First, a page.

Elaboration theory is one of the cognitivist models for instructional design proposed by Charles Reigeluth and his associates in the late 1970s. It was based on the cognitive research findings available at the time and influenced by works of Jerome Bruner (see: discovery learning) and David Ausubel (see: assimilation theory)1). Very well accepted, elaboration theory was offering suggestions on how to organize and sequence different types of instruction on macro level.2) For organizing instructions on the micro level, Reigeluth suggested using Dave Merrill's component display theory.
The key principle of the elaboration theory is that the content being taught should be organized starting from the simplest and then increasing order of complexity and that learner has to develop a concept in which new ideas will be meaningful and well accepted.
In context of elaboration theory, Reigeluth distinguishes between domain expertise (the process of becoming an expert in the body of knowledge of a more theoretical discipline) and task expertise (the process of becoming an expert in the procedural knowledge of a discipline involving more practical tasks). In order to teach a student to become one of the two, elaboration theory suggests instruction should be organized in the following eight strategies3)4):
Criticisms of the elaboration theory resulted in a new more holistic approach presented by Reigeluth in 1992, called simplifying conditions method (SCM). In simplifying conditions method Reigeluth suggested instructional designers should “work with experts to identify a simple case that is as representative as possible of the task as a whole”6). This representative would serve as an epitome of the course.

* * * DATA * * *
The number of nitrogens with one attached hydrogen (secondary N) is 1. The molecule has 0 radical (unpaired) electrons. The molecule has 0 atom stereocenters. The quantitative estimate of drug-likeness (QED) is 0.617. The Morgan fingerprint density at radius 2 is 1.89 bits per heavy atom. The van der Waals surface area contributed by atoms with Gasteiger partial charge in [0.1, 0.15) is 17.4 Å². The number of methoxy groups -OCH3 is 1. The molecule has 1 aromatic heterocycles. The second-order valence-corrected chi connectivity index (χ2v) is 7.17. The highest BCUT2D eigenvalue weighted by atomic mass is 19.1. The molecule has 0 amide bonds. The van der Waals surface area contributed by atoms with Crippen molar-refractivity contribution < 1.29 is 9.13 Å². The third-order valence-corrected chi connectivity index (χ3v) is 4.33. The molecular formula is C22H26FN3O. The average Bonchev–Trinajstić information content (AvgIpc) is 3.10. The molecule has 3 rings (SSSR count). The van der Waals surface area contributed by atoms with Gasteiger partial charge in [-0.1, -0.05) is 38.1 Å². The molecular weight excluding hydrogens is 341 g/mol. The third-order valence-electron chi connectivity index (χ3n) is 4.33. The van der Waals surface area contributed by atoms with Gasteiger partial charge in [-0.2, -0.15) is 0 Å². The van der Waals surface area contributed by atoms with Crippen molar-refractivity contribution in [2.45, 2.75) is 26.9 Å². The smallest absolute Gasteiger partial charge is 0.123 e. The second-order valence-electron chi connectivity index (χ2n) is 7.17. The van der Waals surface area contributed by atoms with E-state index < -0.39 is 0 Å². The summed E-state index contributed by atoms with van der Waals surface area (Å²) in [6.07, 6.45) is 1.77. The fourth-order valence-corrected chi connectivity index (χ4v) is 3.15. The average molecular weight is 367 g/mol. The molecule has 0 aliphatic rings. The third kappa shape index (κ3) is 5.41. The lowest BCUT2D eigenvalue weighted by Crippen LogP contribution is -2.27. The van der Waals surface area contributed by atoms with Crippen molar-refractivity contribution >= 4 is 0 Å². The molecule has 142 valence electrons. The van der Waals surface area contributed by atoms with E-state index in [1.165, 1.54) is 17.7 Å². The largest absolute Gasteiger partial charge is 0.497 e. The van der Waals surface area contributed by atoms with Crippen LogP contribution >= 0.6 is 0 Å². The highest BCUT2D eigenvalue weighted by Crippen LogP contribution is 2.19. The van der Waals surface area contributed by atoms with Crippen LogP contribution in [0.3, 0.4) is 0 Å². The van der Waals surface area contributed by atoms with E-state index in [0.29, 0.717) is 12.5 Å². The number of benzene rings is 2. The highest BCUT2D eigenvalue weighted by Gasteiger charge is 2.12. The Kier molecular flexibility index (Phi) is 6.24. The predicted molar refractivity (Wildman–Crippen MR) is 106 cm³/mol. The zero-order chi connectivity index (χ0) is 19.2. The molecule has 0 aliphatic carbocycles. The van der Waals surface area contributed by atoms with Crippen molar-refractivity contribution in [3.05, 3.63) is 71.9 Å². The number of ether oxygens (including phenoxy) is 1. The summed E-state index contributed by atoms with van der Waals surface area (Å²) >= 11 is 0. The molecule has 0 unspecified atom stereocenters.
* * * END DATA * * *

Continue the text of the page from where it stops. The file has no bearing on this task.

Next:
The first criticism of elaboration theory applies to the fact that it is more a model or a design procedure than a learning theory. It has been suggested7) elaboration theory should be reformulated into a set of principles more related to the very process of learning.
Other criticisms of this theory come from distinguishing between only three different knowledge types (theories, procedures and concepts). This is a simplifying design constraint, yet there are surveys8)9)10) that resulted in different, sometimes significantly larger number of knowledge categories.
Another critic of this theory bases on the used assumption that most general concepts are always closest to learner's prior understanding, which has shown to be unfounded by Wilson and Cole11), especially in case of an ill-defined learning domain.
Elaboration Theory (Reigeluth) at Learning Theories. Retrieved March 11, 2011.
TIP: Elaboration Theory (C. Reigeluth). Retrieved March 8, 2011.
Ho, Weny. Reigeluth's Elaboration Theory. Pennsylvania. Retrieved March 11, 2011.
Reigeluth, C.M. The elaboration theory: Guidance for scope and sequence decisions. In C.M. Reigeluth (Ed.), Instructional-Design Theories and Models: A New Paradigm of Instructional Theory. (Volume II). Hillsdale, NJ: Lawrence Erlbaum Assoc. 1999.